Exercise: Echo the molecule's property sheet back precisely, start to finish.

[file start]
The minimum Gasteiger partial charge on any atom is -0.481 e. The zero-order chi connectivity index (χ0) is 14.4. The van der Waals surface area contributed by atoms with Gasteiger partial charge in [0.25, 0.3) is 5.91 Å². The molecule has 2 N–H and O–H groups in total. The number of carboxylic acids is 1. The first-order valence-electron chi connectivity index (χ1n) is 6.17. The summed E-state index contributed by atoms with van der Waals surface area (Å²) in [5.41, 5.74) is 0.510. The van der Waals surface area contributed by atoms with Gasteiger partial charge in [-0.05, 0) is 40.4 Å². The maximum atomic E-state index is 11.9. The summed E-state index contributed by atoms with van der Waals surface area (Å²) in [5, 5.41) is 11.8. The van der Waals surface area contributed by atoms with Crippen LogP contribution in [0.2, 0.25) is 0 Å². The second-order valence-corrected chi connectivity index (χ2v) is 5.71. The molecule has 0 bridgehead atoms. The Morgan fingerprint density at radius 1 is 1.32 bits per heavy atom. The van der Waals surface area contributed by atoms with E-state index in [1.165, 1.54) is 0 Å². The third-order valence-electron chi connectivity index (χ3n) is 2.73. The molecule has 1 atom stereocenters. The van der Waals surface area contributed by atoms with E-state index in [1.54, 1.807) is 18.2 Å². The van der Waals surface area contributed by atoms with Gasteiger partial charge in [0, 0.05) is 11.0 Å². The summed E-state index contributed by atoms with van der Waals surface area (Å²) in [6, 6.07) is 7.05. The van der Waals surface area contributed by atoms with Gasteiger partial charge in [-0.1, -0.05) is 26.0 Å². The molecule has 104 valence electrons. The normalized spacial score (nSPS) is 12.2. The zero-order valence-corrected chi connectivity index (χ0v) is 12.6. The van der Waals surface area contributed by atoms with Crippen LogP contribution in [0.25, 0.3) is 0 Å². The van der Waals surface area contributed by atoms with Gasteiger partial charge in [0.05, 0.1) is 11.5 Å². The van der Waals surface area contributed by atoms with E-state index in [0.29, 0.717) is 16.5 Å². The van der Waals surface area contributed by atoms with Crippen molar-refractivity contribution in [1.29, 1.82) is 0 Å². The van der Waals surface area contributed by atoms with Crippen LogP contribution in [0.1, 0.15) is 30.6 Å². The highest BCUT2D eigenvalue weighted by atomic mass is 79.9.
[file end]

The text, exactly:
The minimum Gasteiger partial charge on any atom is -0.481 e. The zero-order chi connectivity index (χ0) is 14.4. The van der Waals surface area contributed by atoms with Gasteiger partial charge in [0.25, 0.3) is 5.91 Å². The molecule has 2 N–H and O–H groups in total. The number of carboxylic acids is 1. The first-order valence-electron chi connectivity index (χ1n) is 6.17. The summed E-state index contributed by atoms with van der Waals surface area (Å²) in [5.41, 5.74) is 0.510. The van der Waals surface area contributed by atoms with Gasteiger partial charge in [-0.05, 0) is 40.4 Å². The maximum atomic E-state index is 11.9. The summed E-state index contributed by atoms with van der Waals surface area (Å²) in [5, 5.41) is 11.8. The van der Waals surface area contributed by atoms with Crippen LogP contribution in [0.2, 0.25) is 0 Å². The second-order valence-corrected chi connectivity index (χ2v) is 5.71. The molecule has 0 bridgehead atoms. The Morgan fingerprint density at radius 1 is 1.32 bits per heavy atom. The van der Waals surface area contributed by atoms with E-state index in [1.165, 1.54) is 0 Å². The third-order valence-electron chi connectivity index (χ3n) is 2.73. The molecule has 1 atom stereocenters. The van der Waals surface area contributed by atoms with E-state index in [1.54, 1.807) is 18.2 Å². The van der Waals surface area contributed by atoms with Gasteiger partial charge in [0, 0.05) is 11.0 Å². The summed E-state index contributed by atoms with van der Waals surface area (Å²) in [6, 6.07) is 7.05. The van der Waals surface area contributed by atoms with Gasteiger partial charge in [-0.1, -0.05) is 26.0 Å². The molecule has 104 valence electrons. The normalized spacial score (nSPS) is 12.2. The zero-order valence-corrected chi connectivity index (χ0v) is 12.6. The van der Waals surface area contributed by atoms with Crippen LogP contribution in [0.25, 0.3) is 0 Å². The van der Waals surface area contributed by atoms with Gasteiger partial charge in [0.05, 0.1) is 11.5 Å². The van der Waals surface area contributed by atoms with E-state index in [0.29, 0.717) is 16.5 Å². The van der Waals surface area contributed by atoms with Crippen molar-refractivity contribution in [1.29, 1.82) is 0 Å². The van der Waals surface area contributed by atoms with Crippen LogP contribution in [0.1, 0.15) is 30.6 Å². The highest BCUT2D eigenvalue weighted by atomic mass is 79.9.